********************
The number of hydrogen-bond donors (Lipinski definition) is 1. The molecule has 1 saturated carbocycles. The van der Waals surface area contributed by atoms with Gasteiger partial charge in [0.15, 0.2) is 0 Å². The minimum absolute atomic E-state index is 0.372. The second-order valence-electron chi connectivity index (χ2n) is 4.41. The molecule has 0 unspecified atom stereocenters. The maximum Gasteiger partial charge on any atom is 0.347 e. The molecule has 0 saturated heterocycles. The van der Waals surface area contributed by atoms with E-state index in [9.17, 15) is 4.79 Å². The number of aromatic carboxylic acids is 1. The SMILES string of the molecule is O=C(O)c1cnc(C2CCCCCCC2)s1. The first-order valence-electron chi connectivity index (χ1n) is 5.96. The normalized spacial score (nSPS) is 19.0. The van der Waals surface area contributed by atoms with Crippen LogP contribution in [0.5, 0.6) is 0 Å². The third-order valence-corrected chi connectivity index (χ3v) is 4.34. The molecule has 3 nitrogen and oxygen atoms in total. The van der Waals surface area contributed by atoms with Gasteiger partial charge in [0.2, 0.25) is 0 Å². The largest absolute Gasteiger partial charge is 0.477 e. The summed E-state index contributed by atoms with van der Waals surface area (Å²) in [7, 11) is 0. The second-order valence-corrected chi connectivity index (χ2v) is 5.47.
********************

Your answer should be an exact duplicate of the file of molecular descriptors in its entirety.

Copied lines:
The number of hydrogen-bond donors (Lipinski definition) is 1. The molecule has 1 saturated carbocycles. The van der Waals surface area contributed by atoms with Gasteiger partial charge in [0.15, 0.2) is 0 Å². The minimum absolute atomic E-state index is 0.372. The second-order valence-electron chi connectivity index (χ2n) is 4.41. The molecule has 0 unspecified atom stereocenters. The maximum Gasteiger partial charge on any atom is 0.347 e. The molecule has 0 saturated heterocycles. The van der Waals surface area contributed by atoms with E-state index in [9.17, 15) is 4.79 Å². The number of aromatic carboxylic acids is 1. The SMILES string of the molecule is O=C(O)c1cnc(C2CCCCCCC2)s1. The first-order valence-electron chi connectivity index (χ1n) is 5.96. The normalized spacial score (nSPS) is 19.0. The van der Waals surface area contributed by atoms with Crippen LogP contribution in [0.5, 0.6) is 0 Å². The third-order valence-corrected chi connectivity index (χ3v) is 4.34. The molecule has 3 nitrogen and oxygen atoms in total. The van der Waals surface area contributed by atoms with Gasteiger partial charge in [0.2, 0.25) is 0 Å². The largest absolute Gasteiger partial charge is 0.477 e. The summed E-state index contributed by atoms with van der Waals surface area (Å²) in [7, 11) is 0. The second-order valence-corrected chi connectivity index (χ2v) is 5.47.